The Australian Council of Superannuation Investors believes that directors should have sufficient skin in the game to provide alignment between both director and investor interests-although the correct level of holding varies in the views of investors. An emerging rule of thumb for NED’s is that they should have invested an amount equivalent to at least one year’s director fees, and some companies are now implementing minimum director holding measures”. ACSI Annual Survey of S&P/ASX 200 Board Composition and NED Remuneration: November 2016.
Glass Lewis, the independent provider of global governance services, confirms that to protect the independence of NED’s, NED options should vest immediately and not be subject to performance hurdles. NED options should also be appropriately valued and the value of options granted and any cash received should be in line with NED remuneration levels for market index peers
Blackrock, the world largest investment management company, says that smaller companies in development/exploration phase such as mining companies, which typically have high cash burn rates and little or no income from operations, Blackrock will support the grant of options or share rights to NED’s where the options are issued in lieu of cash fees (as a cash saving measure), there are no performance conditions, full vesting occurs within 12 months of grant date.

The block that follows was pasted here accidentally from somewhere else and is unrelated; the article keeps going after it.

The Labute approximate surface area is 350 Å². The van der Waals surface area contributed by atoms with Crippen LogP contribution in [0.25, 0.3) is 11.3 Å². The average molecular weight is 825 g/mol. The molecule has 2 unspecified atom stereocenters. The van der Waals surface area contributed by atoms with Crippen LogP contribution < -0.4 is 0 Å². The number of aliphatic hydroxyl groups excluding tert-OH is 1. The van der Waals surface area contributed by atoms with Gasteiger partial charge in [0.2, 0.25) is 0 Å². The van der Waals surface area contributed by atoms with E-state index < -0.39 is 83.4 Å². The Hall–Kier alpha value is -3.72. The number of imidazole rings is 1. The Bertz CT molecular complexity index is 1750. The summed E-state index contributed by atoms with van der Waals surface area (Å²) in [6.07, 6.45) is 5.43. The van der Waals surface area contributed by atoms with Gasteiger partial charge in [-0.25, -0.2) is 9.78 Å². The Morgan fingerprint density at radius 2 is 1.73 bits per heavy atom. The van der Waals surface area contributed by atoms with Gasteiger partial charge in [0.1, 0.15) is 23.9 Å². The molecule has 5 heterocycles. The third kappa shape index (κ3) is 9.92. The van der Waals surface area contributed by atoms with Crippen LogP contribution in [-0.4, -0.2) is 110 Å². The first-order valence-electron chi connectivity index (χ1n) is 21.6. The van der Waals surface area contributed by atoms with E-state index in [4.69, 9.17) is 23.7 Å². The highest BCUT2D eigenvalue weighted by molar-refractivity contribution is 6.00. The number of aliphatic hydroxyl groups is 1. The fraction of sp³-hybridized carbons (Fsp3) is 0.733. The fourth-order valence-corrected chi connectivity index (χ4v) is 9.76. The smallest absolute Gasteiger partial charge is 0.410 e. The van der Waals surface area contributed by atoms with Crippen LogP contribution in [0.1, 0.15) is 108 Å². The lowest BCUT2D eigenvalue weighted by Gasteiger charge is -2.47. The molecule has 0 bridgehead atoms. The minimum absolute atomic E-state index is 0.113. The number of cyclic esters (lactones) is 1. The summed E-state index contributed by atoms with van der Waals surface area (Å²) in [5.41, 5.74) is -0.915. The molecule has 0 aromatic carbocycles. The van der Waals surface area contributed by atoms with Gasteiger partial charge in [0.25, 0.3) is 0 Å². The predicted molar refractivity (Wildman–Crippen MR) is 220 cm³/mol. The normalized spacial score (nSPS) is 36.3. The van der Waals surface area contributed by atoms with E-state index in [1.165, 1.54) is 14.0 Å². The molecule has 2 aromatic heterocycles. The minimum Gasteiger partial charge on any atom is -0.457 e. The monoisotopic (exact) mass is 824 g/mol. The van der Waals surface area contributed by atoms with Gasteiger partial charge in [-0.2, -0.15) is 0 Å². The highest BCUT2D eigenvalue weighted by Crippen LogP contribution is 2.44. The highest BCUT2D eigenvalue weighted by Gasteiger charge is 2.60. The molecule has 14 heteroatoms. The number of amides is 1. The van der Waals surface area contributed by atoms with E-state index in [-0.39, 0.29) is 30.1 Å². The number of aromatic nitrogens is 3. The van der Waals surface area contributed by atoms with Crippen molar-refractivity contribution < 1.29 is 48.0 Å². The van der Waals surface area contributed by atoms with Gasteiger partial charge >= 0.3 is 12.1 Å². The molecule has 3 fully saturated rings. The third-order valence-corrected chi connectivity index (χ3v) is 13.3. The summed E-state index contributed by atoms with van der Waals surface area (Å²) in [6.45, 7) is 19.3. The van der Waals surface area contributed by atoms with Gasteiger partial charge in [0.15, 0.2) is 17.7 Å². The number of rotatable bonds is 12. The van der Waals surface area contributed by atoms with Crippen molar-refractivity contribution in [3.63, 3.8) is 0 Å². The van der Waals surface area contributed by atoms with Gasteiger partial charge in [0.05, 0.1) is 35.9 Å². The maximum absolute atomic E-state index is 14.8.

The Good News
The good news is that there is a solution to the dilemma facing exploration companies who have to meet the same corporate governance benchmarks as the largest listed companies whilst trying to direct their limited cash resources into value increasing exploration.
The ‘Silver Bullet’ – the BDO Non-Executive Director Pay Approach
BDO have developed an approach that determines an annual fixed fee taking into a number of factors which include:
The individual’s reputation, track record, experience, expertise, industry understanding and network reach
The role which is to be performed by the individual i.e. main board chairperson, committee chairperson, committee member etc.
The company’s dynamics i.e. size, complexity, competitors, ‘footprint’ etc.
The market which is represented by a valid and reliable peer group.
As part of our process, we are able to determine what is ‘reasonable time’ for a NED to perform their duties based on the size and stage of the company’s development, Once the aforementioned factors have been considered, we apply our BDO methodology, in addition to input from the company’s board, to determine a total fixed annual fee.
The total fee package represents two components being the annual fixed board fee and an equity component (up to 33% of the total fee package). This equity component has no performance conditions and does not increase the NED fee above that of the market. It aligns NED fees with the market based on the time, responsibilities and calibre of the incumbent.
Contrary to belief, explorers do have the resources to attract, retain and motivate the right calibre of individual for their boards in a manner that preserves the NED’s independence, and ensures that their interests are aligned with their shareholders.